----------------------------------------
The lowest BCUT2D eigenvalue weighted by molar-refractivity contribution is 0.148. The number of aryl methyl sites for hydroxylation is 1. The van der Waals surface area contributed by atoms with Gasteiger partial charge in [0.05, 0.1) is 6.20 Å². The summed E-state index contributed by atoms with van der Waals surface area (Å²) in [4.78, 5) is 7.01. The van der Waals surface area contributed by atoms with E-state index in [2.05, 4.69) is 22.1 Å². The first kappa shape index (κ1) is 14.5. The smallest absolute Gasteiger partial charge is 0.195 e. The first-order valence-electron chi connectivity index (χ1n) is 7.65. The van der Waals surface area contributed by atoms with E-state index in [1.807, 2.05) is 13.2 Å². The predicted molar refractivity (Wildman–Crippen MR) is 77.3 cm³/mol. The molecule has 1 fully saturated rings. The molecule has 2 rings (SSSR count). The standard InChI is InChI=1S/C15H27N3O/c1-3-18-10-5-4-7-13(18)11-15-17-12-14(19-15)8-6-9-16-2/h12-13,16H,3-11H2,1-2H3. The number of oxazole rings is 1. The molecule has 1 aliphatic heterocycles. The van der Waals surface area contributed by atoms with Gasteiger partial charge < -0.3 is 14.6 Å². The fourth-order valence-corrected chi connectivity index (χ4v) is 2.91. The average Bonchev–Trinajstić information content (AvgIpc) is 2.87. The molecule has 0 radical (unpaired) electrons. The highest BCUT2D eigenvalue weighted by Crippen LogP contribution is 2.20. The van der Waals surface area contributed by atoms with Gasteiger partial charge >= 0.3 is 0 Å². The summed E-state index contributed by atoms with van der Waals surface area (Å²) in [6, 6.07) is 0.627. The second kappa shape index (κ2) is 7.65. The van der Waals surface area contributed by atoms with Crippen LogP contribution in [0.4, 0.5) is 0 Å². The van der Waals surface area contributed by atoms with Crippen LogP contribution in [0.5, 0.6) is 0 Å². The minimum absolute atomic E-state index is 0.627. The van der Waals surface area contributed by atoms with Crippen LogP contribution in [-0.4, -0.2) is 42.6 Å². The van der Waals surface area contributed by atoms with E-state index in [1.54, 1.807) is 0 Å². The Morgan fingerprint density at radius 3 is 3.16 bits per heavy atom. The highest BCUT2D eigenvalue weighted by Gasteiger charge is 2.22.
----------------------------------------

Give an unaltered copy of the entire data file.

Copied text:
The lowest BCUT2D eigenvalue weighted by molar-refractivity contribution is 0.148. The number of aryl methyl sites for hydroxylation is 1. The van der Waals surface area contributed by atoms with Gasteiger partial charge in [0.05, 0.1) is 6.20 Å². The summed E-state index contributed by atoms with van der Waals surface area (Å²) in [4.78, 5) is 7.01. The van der Waals surface area contributed by atoms with E-state index in [2.05, 4.69) is 22.1 Å². The first kappa shape index (κ1) is 14.5. The smallest absolute Gasteiger partial charge is 0.195 e. The first-order valence-electron chi connectivity index (χ1n) is 7.65. The van der Waals surface area contributed by atoms with E-state index in [1.807, 2.05) is 13.2 Å². The predicted molar refractivity (Wildman–Crippen MR) is 77.3 cm³/mol. The molecule has 1 fully saturated rings. The molecule has 2 rings (SSSR count). The standard InChI is InChI=1S/C15H27N3O/c1-3-18-10-5-4-7-13(18)11-15-17-12-14(19-15)8-6-9-16-2/h12-13,16H,3-11H2,1-2H3. The number of oxazole rings is 1. The molecule has 1 aliphatic heterocycles. The van der Waals surface area contributed by atoms with Gasteiger partial charge < -0.3 is 14.6 Å². The fourth-order valence-corrected chi connectivity index (χ4v) is 2.91. The average Bonchev–Trinajstić information content (AvgIpc) is 2.87. The molecule has 0 radical (unpaired) electrons. The highest BCUT2D eigenvalue weighted by Crippen LogP contribution is 2.20. The van der Waals surface area contributed by atoms with Gasteiger partial charge >= 0.3 is 0 Å². The summed E-state index contributed by atoms with van der Waals surface area (Å²) in [6, 6.07) is 0.627. The second kappa shape index (κ2) is 7.65. The van der Waals surface area contributed by atoms with Crippen LogP contribution in [0.4, 0.5) is 0 Å². The van der Waals surface area contributed by atoms with Crippen LogP contribution in [0.5, 0.6) is 0 Å². The minimum absolute atomic E-state index is 0.627. The van der Waals surface area contributed by atoms with Crippen LogP contribution in [-0.4, -0.2) is 42.6 Å². The van der Waals surface area contributed by atoms with E-state index in [1.54, 1.807) is 0 Å². The Morgan fingerprint density at radius 3 is 3.16 bits per heavy atom. The highest BCUT2D eigenvalue weighted by Gasteiger charge is 2.22.